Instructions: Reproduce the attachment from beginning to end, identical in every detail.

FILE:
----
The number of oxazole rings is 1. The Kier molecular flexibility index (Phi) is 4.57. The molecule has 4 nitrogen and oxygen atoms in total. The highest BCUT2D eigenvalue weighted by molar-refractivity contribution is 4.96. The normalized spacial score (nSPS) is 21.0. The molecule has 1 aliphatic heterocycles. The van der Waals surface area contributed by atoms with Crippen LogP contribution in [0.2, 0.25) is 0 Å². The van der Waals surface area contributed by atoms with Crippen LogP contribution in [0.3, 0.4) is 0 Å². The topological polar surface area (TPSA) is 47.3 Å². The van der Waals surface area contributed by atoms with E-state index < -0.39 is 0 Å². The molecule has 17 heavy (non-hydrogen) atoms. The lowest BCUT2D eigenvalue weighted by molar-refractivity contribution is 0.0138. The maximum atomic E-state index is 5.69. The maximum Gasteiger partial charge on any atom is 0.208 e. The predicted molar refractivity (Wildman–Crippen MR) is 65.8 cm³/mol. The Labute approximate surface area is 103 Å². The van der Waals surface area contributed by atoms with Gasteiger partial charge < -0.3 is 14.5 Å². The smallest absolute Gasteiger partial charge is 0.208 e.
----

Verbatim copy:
The number of oxazole rings is 1. The Kier molecular flexibility index (Phi) is 4.57. The molecule has 4 nitrogen and oxygen atoms in total. The highest BCUT2D eigenvalue weighted by molar-refractivity contribution is 4.96. The normalized spacial score (nSPS) is 21.0. The molecule has 1 aliphatic heterocycles. The van der Waals surface area contributed by atoms with Crippen LogP contribution in [0.2, 0.25) is 0 Å². The van der Waals surface area contributed by atoms with Crippen LogP contribution in [0.3, 0.4) is 0 Å². The topological polar surface area (TPSA) is 47.3 Å². The van der Waals surface area contributed by atoms with E-state index < -0.39 is 0 Å². The molecule has 17 heavy (non-hydrogen) atoms. The lowest BCUT2D eigenvalue weighted by molar-refractivity contribution is 0.0138. The maximum atomic E-state index is 5.69. The maximum Gasteiger partial charge on any atom is 0.208 e. The predicted molar refractivity (Wildman–Crippen MR) is 65.8 cm³/mol. The Labute approximate surface area is 103 Å². The van der Waals surface area contributed by atoms with Gasteiger partial charge < -0.3 is 14.5 Å². The smallest absolute Gasteiger partial charge is 0.208 e.